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The Cardboard Cathedral
August 15, 2013 8:15 PM   Subscribe

Shigeru Ban is a Japanese architect whose work includes 'temporary' structures (YT) made from cardboard tubes. His work blurs the distinction between temporary and permanent, and includes designs that focus on cost effective and liveable shelter after natural and human disasters. Now, two-and-a-half years after the Christchurch, New Zealand earthquake destroyed the city's cathedral, the Cardboard Cathedral has been opened. [See also: 1 2 ]
posted by carter (5 comments total) 9 users marked this as a favorite

 
Ban's work, aside from being terribly smart, adaptable, and quite green, are just gorgeous. I love him.
posted by PinkMoose at 8:43 PM on August 15, 2013


Great post, thanks!
posted by jet_manifesto at 5:15 AM on August 16, 2013


Well, there goes another of my proposed FPPs.

Here are the other links I was going to include:

BBC Story

Christchurch (city and cathedral) before and after the earthquakes

The Cardboad Cathedral’s own site
Cathedrals usually stand as enduring monuments to human skill and inventiveness, and magnificent pointers to the presence of God among us. Their websites will tell you how they are the oldest, the largest, the tallest or the most significant of their kind. ChristChurch Cathedral is slightly different. The original Cathedral was badly damaged in the Christchurch earthquake in February 2011. We are now putting the finishing touches to our new temporary home, the Transitional Cathedral in Latimer Square, Christchurch. It will be the world’s only cathedral made substantially of cardboard.
Transitional Cathedral
The triangular window design includes 49 panels and incorporates images from ChristChurch Cathedral's original rose window.
Each image comes from the same position as on the rose window. The triangular panels in the middle of the new stained-glass window use images from the centre circle of the rose window, while the remaining panels use images from the outside circle.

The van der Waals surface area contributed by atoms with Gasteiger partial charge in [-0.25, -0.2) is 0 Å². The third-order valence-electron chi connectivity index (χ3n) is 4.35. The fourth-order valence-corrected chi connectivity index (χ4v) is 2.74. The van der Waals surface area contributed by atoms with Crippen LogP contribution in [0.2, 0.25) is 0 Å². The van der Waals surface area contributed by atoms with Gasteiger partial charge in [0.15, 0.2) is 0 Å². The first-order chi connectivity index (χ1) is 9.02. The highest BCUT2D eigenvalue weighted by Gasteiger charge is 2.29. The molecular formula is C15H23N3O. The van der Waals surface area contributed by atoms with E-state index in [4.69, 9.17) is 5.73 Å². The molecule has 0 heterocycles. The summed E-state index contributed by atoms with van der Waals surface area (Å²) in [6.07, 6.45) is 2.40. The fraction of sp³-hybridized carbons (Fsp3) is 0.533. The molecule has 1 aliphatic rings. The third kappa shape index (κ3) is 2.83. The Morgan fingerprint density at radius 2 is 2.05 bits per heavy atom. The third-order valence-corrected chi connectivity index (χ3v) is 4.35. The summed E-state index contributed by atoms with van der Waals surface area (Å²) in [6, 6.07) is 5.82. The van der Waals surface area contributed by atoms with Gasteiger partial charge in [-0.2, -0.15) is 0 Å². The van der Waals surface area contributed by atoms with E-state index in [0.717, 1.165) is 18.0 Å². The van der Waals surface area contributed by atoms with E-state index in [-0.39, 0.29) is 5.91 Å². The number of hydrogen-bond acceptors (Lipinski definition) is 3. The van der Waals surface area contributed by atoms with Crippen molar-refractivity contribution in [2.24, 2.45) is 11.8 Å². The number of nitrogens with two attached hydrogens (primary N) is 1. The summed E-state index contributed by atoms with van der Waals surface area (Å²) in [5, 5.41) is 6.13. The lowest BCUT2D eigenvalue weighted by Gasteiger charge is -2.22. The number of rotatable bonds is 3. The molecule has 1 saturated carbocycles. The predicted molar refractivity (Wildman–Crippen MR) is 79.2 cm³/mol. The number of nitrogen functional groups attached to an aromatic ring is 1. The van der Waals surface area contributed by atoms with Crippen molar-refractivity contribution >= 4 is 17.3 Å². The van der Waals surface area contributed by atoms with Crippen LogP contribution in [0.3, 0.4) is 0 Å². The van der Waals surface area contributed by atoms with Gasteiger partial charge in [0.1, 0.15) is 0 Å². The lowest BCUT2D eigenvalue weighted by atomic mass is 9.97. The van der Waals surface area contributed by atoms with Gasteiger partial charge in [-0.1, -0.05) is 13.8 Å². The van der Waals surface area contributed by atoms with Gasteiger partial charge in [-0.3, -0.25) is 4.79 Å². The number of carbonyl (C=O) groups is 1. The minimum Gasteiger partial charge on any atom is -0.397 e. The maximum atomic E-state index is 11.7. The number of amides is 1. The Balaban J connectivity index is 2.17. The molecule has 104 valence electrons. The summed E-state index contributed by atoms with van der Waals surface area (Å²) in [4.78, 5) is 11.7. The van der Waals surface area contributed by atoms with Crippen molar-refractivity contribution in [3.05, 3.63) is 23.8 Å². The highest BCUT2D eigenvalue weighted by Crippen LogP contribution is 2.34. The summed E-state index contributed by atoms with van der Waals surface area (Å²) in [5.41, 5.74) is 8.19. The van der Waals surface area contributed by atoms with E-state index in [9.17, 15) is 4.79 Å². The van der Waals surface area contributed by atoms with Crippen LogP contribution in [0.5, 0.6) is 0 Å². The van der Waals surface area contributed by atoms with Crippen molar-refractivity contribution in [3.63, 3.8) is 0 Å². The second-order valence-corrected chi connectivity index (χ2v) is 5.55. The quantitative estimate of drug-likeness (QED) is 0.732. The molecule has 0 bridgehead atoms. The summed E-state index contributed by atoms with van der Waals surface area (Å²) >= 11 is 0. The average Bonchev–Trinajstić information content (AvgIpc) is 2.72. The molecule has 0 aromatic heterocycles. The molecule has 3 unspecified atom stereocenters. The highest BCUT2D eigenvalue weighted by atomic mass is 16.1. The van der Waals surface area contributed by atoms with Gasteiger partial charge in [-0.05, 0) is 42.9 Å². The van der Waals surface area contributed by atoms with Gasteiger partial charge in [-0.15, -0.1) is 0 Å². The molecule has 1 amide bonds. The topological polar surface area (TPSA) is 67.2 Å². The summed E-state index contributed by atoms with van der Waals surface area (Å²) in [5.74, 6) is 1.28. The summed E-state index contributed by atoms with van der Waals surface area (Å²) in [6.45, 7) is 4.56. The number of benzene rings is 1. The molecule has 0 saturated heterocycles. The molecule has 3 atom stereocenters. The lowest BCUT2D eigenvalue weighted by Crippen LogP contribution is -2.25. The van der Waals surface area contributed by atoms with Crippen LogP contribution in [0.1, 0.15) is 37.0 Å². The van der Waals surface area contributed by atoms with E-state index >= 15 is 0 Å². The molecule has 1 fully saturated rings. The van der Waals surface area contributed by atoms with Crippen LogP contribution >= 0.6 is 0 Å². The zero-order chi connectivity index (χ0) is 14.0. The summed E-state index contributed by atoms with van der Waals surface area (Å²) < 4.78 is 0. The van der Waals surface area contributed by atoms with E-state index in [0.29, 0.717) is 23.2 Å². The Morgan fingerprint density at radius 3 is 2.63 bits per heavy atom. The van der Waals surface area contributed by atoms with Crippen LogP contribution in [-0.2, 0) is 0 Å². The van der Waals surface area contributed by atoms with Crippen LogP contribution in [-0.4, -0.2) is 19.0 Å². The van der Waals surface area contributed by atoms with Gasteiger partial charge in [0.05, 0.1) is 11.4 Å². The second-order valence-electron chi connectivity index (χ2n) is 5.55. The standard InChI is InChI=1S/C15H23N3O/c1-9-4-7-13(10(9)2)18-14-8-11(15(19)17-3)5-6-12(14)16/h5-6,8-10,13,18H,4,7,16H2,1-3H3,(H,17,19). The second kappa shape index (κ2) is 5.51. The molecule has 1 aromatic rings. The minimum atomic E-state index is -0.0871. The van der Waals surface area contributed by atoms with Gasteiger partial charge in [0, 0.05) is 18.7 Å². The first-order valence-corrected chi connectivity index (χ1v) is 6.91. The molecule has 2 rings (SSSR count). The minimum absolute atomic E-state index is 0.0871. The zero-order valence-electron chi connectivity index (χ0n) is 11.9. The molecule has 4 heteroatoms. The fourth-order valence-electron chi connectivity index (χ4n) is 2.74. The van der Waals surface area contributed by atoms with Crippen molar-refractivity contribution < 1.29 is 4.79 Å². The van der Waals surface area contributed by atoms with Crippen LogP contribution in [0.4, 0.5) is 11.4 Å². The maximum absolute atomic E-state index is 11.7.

The Cathedral makes use of varied construction materials from cardboard tubes to timber beams, structural steel and concrete. It is the largest 'emergency structure' to be designed by Shigeru Ban who, with the support of associate architect Yoshie Narimatsu, contributed his time free of charge and gifted the building's design to the Cathedral, Diocese and Christchurch.

Many of the building materials are being sourced locally and nationally including the 98 16.5 - 20 metre, 120-kilogram tubes. Each tube is coated in polyurethane and laminated timber has been inserted for strength.
Anglican Life Magazine
Every effort is being made to ensure that the Transitional Cathedral will function to serve the needs of the Cathedral and its surrounding communities. The structure has been designed for maximum safety and will be built 100% to code. Its design and construction will be unlike anything previously seen in the city.

The building’s size and scale is unprecedented in terms of Shigeru’s emergency architecture. Rev Craig Dixon said “Its simple beauty, is a fitting tribute to all who have been affected by the events of September 4, 2010 and following.”

After a period of ten years, or at a point when a Cathedral is completed in Cathedral Square, Shigeru Ban’s Transitional Cathedral will continue life on site as an inner-city church for the large congregation of St John’s. It is expected will continue to be used for another forty years.
posted by Herodios at 6:32 AM on August 16, 2013 [3 favorites]


Meanwhile, in the continuing Kiwi spirit of making it right with a bit of #8 wire:
Nearby, they've made a shopping district out of colorfully decorated shipping containers.

PopUpCity
[H]ow Christchurch city is recovering from . . . a series of high magnitude earthquakes between September 2010 and June 2011. . . . It’s still alive and it’s still beautiful.
Re:START
It’s not allowed to be called a Pop-Up mall because some developers in London got toey** about Canterbury using the term, but Re:START is an outdoor retail space consisting of temporary buildings made from shipping containers. Opened in October 2011, Re:START has been steadily growing to approximately 40 retailers, a number of food caravans and a market on the weekend.

The shops are full of lovely premium fashion, shoes, food and Kiwi-icon based products. The gorgeous retail mix combined with the vibrant exterior colours and the uniformity of shapes makes it not unlike Toytown in a more upmarket dimension. When the mass-plantings of sunflowers come into bloom in a couple of months it will be seriously happy.
**A bit of antipodean slang I was not aware of.
posted by Herodios at 6:43 AM on August 16, 2013 [2 favorites]


Whoa, many thanks Herodios! And apologies for pre-empting you; those are great links and would have made for a better front page post :)
posted by carter at 7:06 AM on August 16, 2013


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